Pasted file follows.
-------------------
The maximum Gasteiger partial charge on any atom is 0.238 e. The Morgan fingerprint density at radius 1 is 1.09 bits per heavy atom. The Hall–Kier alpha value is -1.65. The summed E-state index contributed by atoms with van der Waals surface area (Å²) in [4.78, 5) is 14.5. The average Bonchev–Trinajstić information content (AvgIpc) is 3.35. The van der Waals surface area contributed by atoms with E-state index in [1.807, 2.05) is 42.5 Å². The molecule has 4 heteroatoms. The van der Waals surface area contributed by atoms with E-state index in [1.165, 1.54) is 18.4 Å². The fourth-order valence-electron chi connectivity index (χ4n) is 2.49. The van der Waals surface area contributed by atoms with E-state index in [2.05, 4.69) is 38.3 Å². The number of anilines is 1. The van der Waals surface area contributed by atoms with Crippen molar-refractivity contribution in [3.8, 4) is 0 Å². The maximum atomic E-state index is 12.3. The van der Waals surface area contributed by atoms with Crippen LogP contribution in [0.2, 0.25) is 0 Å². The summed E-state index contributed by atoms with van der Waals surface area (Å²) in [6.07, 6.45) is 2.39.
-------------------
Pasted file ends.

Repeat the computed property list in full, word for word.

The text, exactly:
The maximum Gasteiger partial charge on any atom is 0.238 e. The Morgan fingerprint density at radius 1 is 1.09 bits per heavy atom. The Hall–Kier alpha value is -1.65. The summed E-state index contributed by atoms with van der Waals surface area (Å²) in [4.78, 5) is 14.5. The average Bonchev–Trinajstić information content (AvgIpc) is 3.35. The van der Waals surface area contributed by atoms with E-state index in [1.807, 2.05) is 42.5 Å². The molecule has 4 heteroatoms. The van der Waals surface area contributed by atoms with E-state index in [1.165, 1.54) is 18.4 Å². The fourth-order valence-electron chi connectivity index (χ4n) is 2.49. The van der Waals surface area contributed by atoms with E-state index in [2.05, 4.69) is 38.3 Å². The number of anilines is 1. The van der Waals surface area contributed by atoms with Crippen molar-refractivity contribution in [3.8, 4) is 0 Å². The maximum atomic E-state index is 12.3. The van der Waals surface area contributed by atoms with Crippen LogP contribution in [0.2, 0.25) is 0 Å². The summed E-state index contributed by atoms with van der Waals surface area (Å²) in [6.07, 6.45) is 2.39.